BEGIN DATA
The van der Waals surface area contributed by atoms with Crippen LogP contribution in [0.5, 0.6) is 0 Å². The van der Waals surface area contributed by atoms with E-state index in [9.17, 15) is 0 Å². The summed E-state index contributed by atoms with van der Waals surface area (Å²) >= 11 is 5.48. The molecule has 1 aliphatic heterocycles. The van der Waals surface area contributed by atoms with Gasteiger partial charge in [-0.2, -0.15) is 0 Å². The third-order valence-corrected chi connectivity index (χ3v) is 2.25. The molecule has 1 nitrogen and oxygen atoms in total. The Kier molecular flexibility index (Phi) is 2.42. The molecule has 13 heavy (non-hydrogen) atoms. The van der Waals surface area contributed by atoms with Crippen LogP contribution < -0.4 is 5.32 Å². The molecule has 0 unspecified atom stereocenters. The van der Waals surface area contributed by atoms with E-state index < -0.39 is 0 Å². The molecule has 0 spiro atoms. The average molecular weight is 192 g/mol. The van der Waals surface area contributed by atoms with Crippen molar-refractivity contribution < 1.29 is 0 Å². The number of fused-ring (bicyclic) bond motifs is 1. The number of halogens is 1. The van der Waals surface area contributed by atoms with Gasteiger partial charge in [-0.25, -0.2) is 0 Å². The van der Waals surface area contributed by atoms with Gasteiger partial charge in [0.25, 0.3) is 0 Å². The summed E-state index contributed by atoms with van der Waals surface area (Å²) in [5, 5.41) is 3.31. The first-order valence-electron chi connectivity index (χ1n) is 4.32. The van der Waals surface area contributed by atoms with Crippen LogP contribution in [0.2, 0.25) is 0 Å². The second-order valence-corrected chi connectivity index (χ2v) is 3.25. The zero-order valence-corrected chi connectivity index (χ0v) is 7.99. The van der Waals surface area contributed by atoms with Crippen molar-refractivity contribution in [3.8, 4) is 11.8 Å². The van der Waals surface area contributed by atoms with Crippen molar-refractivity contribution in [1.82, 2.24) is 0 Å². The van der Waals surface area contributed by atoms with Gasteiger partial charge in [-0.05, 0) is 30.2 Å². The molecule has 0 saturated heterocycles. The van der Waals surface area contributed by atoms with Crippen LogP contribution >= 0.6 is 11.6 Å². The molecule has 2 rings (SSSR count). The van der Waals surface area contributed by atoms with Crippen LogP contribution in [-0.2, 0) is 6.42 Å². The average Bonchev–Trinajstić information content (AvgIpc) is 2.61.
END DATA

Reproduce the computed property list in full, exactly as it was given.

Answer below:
The van der Waals surface area contributed by atoms with Crippen LogP contribution in [0.5, 0.6) is 0 Å². The van der Waals surface area contributed by atoms with E-state index in [9.17, 15) is 0 Å². The summed E-state index contributed by atoms with van der Waals surface area (Å²) >= 11 is 5.48. The molecule has 1 aliphatic heterocycles. The van der Waals surface area contributed by atoms with Gasteiger partial charge in [-0.2, -0.15) is 0 Å². The third-order valence-corrected chi connectivity index (χ3v) is 2.25. The molecule has 1 nitrogen and oxygen atoms in total. The Kier molecular flexibility index (Phi) is 2.42. The molecule has 13 heavy (non-hydrogen) atoms. The van der Waals surface area contributed by atoms with Crippen LogP contribution < -0.4 is 5.32 Å². The molecule has 0 unspecified atom stereocenters. The van der Waals surface area contributed by atoms with E-state index < -0.39 is 0 Å². The molecule has 0 spiro atoms. The average molecular weight is 192 g/mol. The van der Waals surface area contributed by atoms with Crippen molar-refractivity contribution < 1.29 is 0 Å². The number of fused-ring (bicyclic) bond motifs is 1. The number of halogens is 1. The van der Waals surface area contributed by atoms with Gasteiger partial charge in [-0.25, -0.2) is 0 Å². The van der Waals surface area contributed by atoms with Gasteiger partial charge in [0.25, 0.3) is 0 Å². The summed E-state index contributed by atoms with van der Waals surface area (Å²) in [5, 5.41) is 3.31. The first-order valence-electron chi connectivity index (χ1n) is 4.32. The van der Waals surface area contributed by atoms with Crippen LogP contribution in [0.2, 0.25) is 0 Å². The second-order valence-corrected chi connectivity index (χ2v) is 3.25. The zero-order valence-corrected chi connectivity index (χ0v) is 7.99. The van der Waals surface area contributed by atoms with Crippen molar-refractivity contribution in [3.8, 4) is 11.8 Å². The van der Waals surface area contributed by atoms with Crippen molar-refractivity contribution in [1.82, 2.24) is 0 Å². The van der Waals surface area contributed by atoms with Gasteiger partial charge in [-0.05, 0) is 30.2 Å². The molecule has 0 saturated heterocycles. The van der Waals surface area contributed by atoms with Crippen LogP contribution >= 0.6 is 11.6 Å². The molecule has 2 rings (SSSR count). The van der Waals surface area contributed by atoms with Crippen LogP contribution in [-0.2, 0) is 6.42 Å². The average Bonchev–Trinajstić information content (AvgIpc) is 2.61.